While it’s quite the architectural masterpiece this building is extremely ostentatious. Although, it was a good landmark to help me find my way around. You could see the statues on top of the building from very far away.
“The Monumento Nazionale a Vittorio Emanuele II (National Monument of Victor Emmanuel II) or Altare della Patria (Altar of the Fatherland) or “Il Vittoriano” is a monument to honor Victor Emmanuel the first king of a unified Italy. It occupies a site between the Piazza Venezia and the Capitoline Hill. The monument was designed by Giuseppe Sacconi in 1895; sculpture for it was parceled out to established sculptors all over Italy. It was inaugurated in 1911 and completed in 1935.
The monument, “chopped with terrible brutality into the immensely complicated fabric of the hill”, is built of pure white marble from Botticino, Brescia and features majestic stairways, tall Corinthian columns, fountains, a huge equestrian sculpture of Victor Emmanuel and two statues of the goddess Victoria riding on quadrigas. The structure is 135 m (443 ft) wide and 70 m (230 ft) high. If the quadrigae and winged victories are included, the height is to 81 m (266 ft). The base of the structure houses the museum of Italian Reunification.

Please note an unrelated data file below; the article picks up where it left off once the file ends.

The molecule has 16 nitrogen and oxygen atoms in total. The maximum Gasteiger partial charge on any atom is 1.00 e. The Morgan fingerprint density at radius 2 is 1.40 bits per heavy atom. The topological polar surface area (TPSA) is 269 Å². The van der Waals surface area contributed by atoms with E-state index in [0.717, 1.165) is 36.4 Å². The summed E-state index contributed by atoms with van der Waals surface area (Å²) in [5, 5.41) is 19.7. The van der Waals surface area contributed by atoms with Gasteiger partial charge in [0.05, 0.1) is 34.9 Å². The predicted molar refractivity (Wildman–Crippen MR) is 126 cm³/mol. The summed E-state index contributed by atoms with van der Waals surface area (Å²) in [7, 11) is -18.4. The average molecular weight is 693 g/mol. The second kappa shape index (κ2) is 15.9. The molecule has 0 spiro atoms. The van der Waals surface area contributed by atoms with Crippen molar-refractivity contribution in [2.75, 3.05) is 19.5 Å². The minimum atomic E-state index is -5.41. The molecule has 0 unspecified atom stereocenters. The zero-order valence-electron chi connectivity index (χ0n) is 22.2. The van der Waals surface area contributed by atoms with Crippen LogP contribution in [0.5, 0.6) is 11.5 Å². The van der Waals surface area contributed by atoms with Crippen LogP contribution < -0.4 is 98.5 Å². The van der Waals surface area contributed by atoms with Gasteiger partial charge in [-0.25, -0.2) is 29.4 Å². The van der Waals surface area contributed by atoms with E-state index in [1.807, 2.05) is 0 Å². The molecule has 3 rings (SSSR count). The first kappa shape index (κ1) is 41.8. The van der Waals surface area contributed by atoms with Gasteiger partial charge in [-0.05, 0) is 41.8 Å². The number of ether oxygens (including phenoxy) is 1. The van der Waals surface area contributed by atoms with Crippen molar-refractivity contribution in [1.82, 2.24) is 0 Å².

The monument was controversial since its construction destroyed a large area of the Capitoline Hill with a Medieval neighborhood for its sake. The monument itself is often regarded as pompous and too large. It is clearly visible to most of the city of Rome despite being boxy in general shape and lacking a dome or a tower. The monument is also glaringly white, making it highly conspicuous amidst the generally brownish buildings surrounding it, and its stacked, crowded nature has lent it several derogatory nicknames. Romans sometimes refer to the structure by a variety of irreverent slang expressions, such as “Zuppa Inglese”, “the wedding cake”, and “the false teeth”, while Americans liberating Rome in 1944 labeled it “the typewriter”, a nickname also adopted by the locals. Despite all this criticism, the monument still attracts a large number of visitors. Former President of the Republic Carlo Azeglio Ciampi fostered the opening of the Vittoriano as a public forum and viewpoint over the City core. This new accessibility allowed visitors to become familiar with the landmark, enabling it to grow in popular, if not critical, reputation.”